By Alex Frandsen, editorial columnist

When was the last time you walked through Ruggles? Maybe it was an hour ago, when you went to get lunch at International Village (IV), or maybe it was a couple days ago when you visited a friend in one of the Davenports.

But when was the last time you kept going? When was the last time you walked out of the station and went down the stairs, passed IV, walked across Columbus Avenue and continued on? If you are the usual Northeastern student, then you might not even remember. Roxbury, the neighborhood lying immediately behind campus, remains largely unexplored by the school community. Combined with the fact that the university has been constantly expanding into the area, a truth has emerged: The school’s relationship with Roxbury is incredibly one-sided.

It is no secret that Northeastern is a rapidly evolving university. With a swift ascent up the college rankings, the face of the school is transforming every year. That speed of change brings an incessant need for physical growth, a need to build more dorms, more research centers and more offices. But in a place like Boston, space comes at a premium, especially when you’re nestled in the midst of neighborhoods like Back Bay and Fenway, some of the priciest in the city. So Northeastern has pushed into Roxbury, adding IV and the Davenports in the last 15 years. Plans were just approved for another dorm in the area, too, a massive 800-bed building on Burke Street.

Pretty clearly, Northeastern is feeding its reputation as a top-tier school by taking advantage of the cheaper land prices in Roxbury. And that wouldn’t be a huge deal if we were integrating the school into the community smoothly. But we are not. There is little interaction between the parties, despite the creation of Northeastern Crossing, a neighborhood center designed to bring the two together.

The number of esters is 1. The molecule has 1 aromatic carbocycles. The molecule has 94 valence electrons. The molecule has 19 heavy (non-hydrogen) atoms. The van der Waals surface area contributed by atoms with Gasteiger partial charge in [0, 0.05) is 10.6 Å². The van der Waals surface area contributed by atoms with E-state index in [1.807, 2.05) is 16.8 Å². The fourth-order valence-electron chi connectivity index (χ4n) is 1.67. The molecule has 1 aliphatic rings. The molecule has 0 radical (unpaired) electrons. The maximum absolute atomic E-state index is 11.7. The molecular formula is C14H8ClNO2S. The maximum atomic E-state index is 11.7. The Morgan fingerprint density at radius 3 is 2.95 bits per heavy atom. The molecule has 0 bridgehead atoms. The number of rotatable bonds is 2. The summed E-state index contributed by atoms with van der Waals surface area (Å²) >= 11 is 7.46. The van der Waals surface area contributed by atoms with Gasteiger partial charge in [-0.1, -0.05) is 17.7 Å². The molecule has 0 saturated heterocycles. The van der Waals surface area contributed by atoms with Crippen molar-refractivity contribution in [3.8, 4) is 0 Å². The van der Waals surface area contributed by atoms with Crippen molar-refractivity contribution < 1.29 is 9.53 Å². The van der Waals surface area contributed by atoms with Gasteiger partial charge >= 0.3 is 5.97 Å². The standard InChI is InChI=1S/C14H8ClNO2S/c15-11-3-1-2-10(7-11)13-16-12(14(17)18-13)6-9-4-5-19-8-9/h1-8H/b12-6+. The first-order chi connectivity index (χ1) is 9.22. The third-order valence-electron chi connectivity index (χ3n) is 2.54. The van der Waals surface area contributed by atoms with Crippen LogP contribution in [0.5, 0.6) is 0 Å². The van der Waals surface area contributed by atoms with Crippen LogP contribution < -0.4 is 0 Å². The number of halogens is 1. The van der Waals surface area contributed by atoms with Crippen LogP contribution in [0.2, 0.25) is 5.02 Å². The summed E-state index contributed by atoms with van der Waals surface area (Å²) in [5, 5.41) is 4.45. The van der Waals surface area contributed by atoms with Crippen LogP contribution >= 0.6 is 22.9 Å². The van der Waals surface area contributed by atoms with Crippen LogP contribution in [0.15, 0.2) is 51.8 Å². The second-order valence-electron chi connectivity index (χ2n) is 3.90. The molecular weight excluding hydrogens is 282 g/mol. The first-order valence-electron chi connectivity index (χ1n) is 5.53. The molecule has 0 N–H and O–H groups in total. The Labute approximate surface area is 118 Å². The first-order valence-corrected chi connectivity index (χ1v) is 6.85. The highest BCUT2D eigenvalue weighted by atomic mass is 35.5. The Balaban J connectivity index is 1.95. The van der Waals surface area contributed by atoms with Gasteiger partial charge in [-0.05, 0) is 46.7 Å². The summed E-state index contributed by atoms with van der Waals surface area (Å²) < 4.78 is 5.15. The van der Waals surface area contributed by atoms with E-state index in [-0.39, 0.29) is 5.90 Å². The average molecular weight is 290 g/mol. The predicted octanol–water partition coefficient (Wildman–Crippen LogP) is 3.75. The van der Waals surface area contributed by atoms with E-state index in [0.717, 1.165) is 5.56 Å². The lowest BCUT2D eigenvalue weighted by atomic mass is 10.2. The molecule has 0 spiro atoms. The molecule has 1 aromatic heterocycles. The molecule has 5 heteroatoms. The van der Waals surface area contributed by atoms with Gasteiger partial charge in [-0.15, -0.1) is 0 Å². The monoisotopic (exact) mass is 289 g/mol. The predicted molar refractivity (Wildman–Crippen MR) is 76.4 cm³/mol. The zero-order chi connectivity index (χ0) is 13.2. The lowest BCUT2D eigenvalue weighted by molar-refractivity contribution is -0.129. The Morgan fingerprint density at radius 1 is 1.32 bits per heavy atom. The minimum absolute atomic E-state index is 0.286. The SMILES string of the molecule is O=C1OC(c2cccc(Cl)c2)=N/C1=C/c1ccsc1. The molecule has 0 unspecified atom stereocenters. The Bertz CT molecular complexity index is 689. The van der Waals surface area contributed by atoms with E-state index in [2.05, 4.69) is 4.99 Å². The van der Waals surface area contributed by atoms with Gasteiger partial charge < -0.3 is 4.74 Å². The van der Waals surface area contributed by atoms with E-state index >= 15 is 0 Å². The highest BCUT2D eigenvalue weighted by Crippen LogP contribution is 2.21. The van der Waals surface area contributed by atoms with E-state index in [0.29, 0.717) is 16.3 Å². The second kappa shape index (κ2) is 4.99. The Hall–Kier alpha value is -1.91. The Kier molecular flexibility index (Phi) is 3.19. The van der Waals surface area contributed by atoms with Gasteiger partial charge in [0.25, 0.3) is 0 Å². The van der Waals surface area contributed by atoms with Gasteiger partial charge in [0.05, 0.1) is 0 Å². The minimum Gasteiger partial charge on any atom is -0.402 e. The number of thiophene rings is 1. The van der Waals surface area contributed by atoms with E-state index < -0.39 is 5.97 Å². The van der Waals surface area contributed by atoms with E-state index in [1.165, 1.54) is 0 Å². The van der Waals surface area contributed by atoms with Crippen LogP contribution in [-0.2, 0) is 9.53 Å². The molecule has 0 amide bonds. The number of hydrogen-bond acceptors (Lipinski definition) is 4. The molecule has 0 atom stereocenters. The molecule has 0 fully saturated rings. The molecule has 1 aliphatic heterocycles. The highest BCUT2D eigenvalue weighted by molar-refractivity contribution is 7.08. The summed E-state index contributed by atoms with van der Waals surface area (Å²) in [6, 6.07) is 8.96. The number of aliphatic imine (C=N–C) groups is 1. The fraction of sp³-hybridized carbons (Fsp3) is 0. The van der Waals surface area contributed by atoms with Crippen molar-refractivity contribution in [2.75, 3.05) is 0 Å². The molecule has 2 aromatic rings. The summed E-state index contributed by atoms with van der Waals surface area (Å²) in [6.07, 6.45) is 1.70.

Think about it. At the beginning of the school year, there are always signs and offers to go on tours through Back Bay or trips to Fenway. But rarely are there any school-sponsored excursions into Roxbury.

It’s not like this is because there is nothing of note in the neighborhood. In fact, quite the opposite is true. The historically black neighborhood has numerous cool places to see, including the Shirley Eustis house, a U.S. National Historic Landmark that was built in 1747. Tons of ethnically diverse businesses line the streets, adding a touch of flavor to a city that can feel homogenous.

The main worry students seem to have is crime. And it is true that parts of Roxbury have heightened crime rates. But if you are smart and aware, it is like any other part of the city. The incredibly low risk of something happening to you is worth it to experience and learn about a new area.

We must do better. We must make sure Roxbury isn’t ignored just because it doesn’t have an Apple store. There is too much for us to learn from the neighborhood and too much we owe them for infringing on long-formed boundaries. Yes, we have a scholarship available for residents of the community. But we can do more.

We can start by encouraging exploration of the neighborhood. A popular activity for Northeastern Housing and Residential Life is to lead runs through different parts of the city. It would be exceptionally easy to add a little three-mile loop to those programs. Roxbury has tons of community events, just like Fenway and Back Bay. Northeastern should advertise them on those emails sent to the whole student body promoting events going on around and near campus. Mentorship programs could be established between Roxbury kids and Northeastern students. These are painless and instant steps to remedying the student body’s perception of Roxbury.

So next time you journey through Ruggles, take a leap beyond Columbus. Bring a friend and wander around. The Dudley Cafe in the heart of the neighborhood is just as inviting as most places in Back Bay and is a good excuse to explore Roxbury. If you want a green space other than the Fens to hang out in, Franklin Park is perfect as well. The Prudential will always be there to visit next weekend.